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Circa HUD Irvington, NJ

Over $1M was supposed to go to public housing. Instead it went to golf trips and travel.



How far can $1 million go to fix long-over-due building maintenance projects?

Just ask Delores Calloway, resident of Camptown Gardens and president of the tenant's association.

The public housing complex in Irvington, New Jersey, is in desperate need of repairs. There are holes in the ceilings due to water damage, electrical wires hanging out and rusty pipes showing through. Sometimes rats fall through the ceiling in the community room.

Walking down into the basement where Calloway's office is located, there is a strong smell of must, with water on the floor under the latest leaking pipe, piles of debris where the ceilings have caved in and a dead mouse laying at the bottom of the stairwell. She said this used to be a space for kids, but the neglected maintenance has made it unusable.

"This is reprehensible that people have to live under these conditions," Joe Epps, Camptown Gardens resident said.

The complex houses a variety of people, from families to the disabled. A blind man lives in an apartment where mold creeps up the walls, and he cannot use the toilet in his unit because the plumbing needs to be fixed.

"He have a leak in there. His toilet isn’t working. He has to pee in a bucket. And then when you look around he has spider webs all on top of the ceiling. The refrigerator is busy," Calloway said. "For him to be a blind man he needs some help. It’s supposed to be a safe environment place to live in and it’s not."

The over 600 units at Camptown Gardens is managed by the Irvington Housing Authority (IHA), which receives funding from the Department of Housing and Urban Development (HUD). In March, HUD's Office of Inspector General (OIG) released an audit questioning $1.2 million dollars spent by the authority between 2014 and 2016.

HUD OIG found IHA had spent over $90,000 on ineligible items, including Costco memberships, AAA memberships, an award dinner, gift cards, flowers, a salary advancement, golf and banquets.

On their website, IHA published pictures of a 2014 golf outing at the Metuchen Golf and Country Club in Edison, NJ. The photos appear to be a fundraiser for breast cancer awareness and attendees can be seen eating from a buffet.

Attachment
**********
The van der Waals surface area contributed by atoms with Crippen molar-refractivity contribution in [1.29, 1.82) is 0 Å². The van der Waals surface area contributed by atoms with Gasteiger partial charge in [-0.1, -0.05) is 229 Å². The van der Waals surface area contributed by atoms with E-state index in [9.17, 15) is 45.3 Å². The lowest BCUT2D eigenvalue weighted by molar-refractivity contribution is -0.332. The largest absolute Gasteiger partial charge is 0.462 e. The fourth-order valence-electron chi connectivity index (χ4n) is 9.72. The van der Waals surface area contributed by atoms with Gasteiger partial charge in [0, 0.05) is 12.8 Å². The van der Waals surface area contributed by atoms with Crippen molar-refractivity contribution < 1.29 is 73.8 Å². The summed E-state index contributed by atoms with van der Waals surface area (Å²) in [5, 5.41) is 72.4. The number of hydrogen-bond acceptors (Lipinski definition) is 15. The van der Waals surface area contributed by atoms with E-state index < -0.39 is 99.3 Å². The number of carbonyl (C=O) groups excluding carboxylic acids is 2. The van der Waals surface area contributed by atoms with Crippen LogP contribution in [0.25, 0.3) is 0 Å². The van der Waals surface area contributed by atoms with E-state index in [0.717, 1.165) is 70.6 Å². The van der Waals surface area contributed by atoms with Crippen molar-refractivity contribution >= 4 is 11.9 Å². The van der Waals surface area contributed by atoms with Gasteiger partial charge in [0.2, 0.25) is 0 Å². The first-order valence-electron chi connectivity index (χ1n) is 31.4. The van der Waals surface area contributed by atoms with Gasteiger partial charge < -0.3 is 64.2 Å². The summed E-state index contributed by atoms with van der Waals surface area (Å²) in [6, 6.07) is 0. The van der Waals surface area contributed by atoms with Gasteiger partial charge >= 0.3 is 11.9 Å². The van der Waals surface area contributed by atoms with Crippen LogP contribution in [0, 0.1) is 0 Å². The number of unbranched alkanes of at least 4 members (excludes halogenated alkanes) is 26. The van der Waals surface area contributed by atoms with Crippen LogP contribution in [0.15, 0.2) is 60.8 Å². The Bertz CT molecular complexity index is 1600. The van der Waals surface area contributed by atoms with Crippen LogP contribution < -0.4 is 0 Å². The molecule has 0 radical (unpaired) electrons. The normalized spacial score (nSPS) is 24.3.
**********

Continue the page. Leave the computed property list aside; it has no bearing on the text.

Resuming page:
Of the amount questioned, $1.1 million was in unsupported costs, including meals, out-of-state travel and services procured that were possibly unnecessary.

The audit mentioned restaurant bills from surrounding towns that the former executive director David Brown was reimbursed for, and sometimes without supporting documentation. The authority claimed the meals were for business meetings, but some of the receipts that were provided were outside of business hours and there was no proof of who attended.

There was also a 2015 Florida conference authority employees had attended, but some of the courses at the Florida conference were also available in New Jersey. And again, there were no documents provided to HUD OIG to support the travel or conference.

Since April 2016, HUD OIG has found over $8 billion in funds that could have been put to better use or were questioned in programs and operations that receive funding from HUD across the country, according to a compilation of HUD OIG reports Circa looked at.

And though IHA is only a small fraction of the mismanaged funds, there are real life implications.

A seven-member board of commissioners oversees the finances and operations of IHA. They also appoint an executive director to manage the day-to-day operations of the public housing complex. HUD also oversees IHA, which is required to report the physical and financial conditions, like current assets, economic viability and debt, to the department.

In the past, residents have been afraid to speak up about the dismal conditions for fear of retaliation, according to Kathleen Witcher, former commissioner and Vice President of the Irvington NAACP.